I hatched a plan to have Sandy ride in the 30-mile LD and have David ride with Sandy on Indigo. Sandy’s MFT mare Samba had been given another evaluation and was pronounced neurologically sound and cured of EPM. I thought Sandy could mentor David in the 30 and he could help her on and off Samba and do the trot-outs. Of course, our gaited horses don’t actually “trot.”

The ride itself couldn’t have been any better.

I rode my top horse, a TWH mare named Kate, in the 100. She had 19 completions for 19 starts in less than 100s and we would be trying for her fifth 100-mile completion. Gaby pulled Cheyenne in behind us and we rode conservatively due to mud on the course and the fact that Kate lost two shoes off the same foot in that mud. I taped on a boot and
worried. I decided that the easiest way to protect Kate’s foot was to put her into a pace. A pace is the most horrible gait there is. (It is easy for Kate, but horrible on my back side.) That is the reason that pacing Standardbreds are raced with a cart. I posted most of the 100.
You simply could not safely move on this course past a walk without a decent light. I had both horses trained well with lights and we sped up after dark because the course started to dry out. With four miles to go on the last loop, and well after dark, Gaby and I galloped uphill, side by side, at 16 mph. We were also hooting and hollering. We finished second and third. Cheyenne became the 65th gaited horse to finish a 100. Kate got her fifth 100 mile completion.  IMG_0943                Keith Kibler and Kate, Gaby Hoffmann and Cheyenne post 100.

While that was all good, my major excitement for the day was Sandy. She still has issues walking and fell twice trying to get around ride camp. Once David got her on Samba, he said he had a hard time helping her very much. It seems Samba was not crazy about him passing her on Indigo and neither was Sandy. My little wife turns into Lance Armstrong in these events.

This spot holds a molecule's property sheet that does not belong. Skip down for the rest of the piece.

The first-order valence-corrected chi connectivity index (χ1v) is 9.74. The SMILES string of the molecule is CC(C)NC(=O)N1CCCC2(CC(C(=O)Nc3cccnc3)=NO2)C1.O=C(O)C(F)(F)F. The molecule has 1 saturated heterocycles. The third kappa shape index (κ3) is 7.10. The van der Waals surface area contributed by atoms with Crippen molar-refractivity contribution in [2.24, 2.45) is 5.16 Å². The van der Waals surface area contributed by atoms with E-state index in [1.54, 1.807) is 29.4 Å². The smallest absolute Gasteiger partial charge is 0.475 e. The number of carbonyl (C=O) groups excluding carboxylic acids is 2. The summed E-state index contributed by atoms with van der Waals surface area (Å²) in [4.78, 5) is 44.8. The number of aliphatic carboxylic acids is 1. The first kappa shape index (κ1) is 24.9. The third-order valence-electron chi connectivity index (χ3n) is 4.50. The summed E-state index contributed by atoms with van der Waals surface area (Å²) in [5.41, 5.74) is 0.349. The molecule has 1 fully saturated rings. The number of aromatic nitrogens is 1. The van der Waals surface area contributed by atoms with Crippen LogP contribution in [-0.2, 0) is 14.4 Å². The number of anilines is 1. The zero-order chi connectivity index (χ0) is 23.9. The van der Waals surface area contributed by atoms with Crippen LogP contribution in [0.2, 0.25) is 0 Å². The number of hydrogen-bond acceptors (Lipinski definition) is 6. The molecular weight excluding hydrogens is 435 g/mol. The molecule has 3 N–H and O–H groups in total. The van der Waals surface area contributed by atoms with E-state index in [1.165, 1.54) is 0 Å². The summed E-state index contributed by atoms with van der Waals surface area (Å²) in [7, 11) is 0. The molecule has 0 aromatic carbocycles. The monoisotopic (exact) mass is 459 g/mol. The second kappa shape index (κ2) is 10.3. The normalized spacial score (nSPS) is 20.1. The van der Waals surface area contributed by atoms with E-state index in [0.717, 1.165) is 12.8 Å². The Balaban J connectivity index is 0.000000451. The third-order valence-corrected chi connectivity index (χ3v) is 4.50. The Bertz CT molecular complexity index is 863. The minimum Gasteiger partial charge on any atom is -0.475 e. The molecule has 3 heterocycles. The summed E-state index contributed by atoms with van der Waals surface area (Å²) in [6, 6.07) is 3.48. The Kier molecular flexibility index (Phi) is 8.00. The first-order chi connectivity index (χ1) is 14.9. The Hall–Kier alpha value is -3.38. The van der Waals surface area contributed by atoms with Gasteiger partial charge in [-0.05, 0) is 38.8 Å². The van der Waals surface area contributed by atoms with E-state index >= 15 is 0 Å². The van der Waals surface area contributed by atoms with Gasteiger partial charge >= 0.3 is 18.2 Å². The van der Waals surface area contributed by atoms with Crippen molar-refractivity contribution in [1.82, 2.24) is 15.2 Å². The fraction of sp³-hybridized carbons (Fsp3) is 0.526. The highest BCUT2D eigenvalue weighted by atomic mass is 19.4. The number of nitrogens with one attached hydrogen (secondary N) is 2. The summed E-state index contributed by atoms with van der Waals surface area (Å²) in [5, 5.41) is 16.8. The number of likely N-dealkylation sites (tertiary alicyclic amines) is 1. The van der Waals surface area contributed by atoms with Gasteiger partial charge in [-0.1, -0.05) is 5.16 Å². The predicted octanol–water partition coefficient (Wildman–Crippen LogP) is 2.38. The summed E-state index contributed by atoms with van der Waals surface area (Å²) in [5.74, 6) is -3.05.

We use heart rate monitors and GPS to determine which gaits, at which speeds, each horse moves most efficiently at. You know how the first four miles or so are sort of a time to forget sticking to your ride plan? That is the way Sandy usually is for the first lap of any distance. She led the first half of the LD, and even though she has been around this course many times, she was completely surprised when she and David arrived back at the ride camp.

She said she realized she was leading when she kept getting hit in the face with spiderwebs. Sandy led almost all of the second lap but wisely finished second when she let her horse walk in the last half-mile. David and Indigo were third.

IMG_0918                    Sandy Kibler and Samba, David Kalhok and Indigo

It was the best weekend of my life.


I was so proud of Sandy I cried. With a disorder that is on the Social Security automatic disability list, my determined wife fiercely refused to give up her dream of competing in endurance again. Not even falling in the camp stopped her from reaching for her dream. Both Sandy and Samba rose like the Phoenix from what would have stopped many other athletes, equine and human. Their heroism and determination, to me, is what endurance is supposed to be about.

Take courage and encourage each other. Life is short.

Keith Kibler

Shawnee Sunrise Farm2014-09-06 20.12.46

Keith and Sandy Kibler
Shawnee Sunrise Farm
Marion IL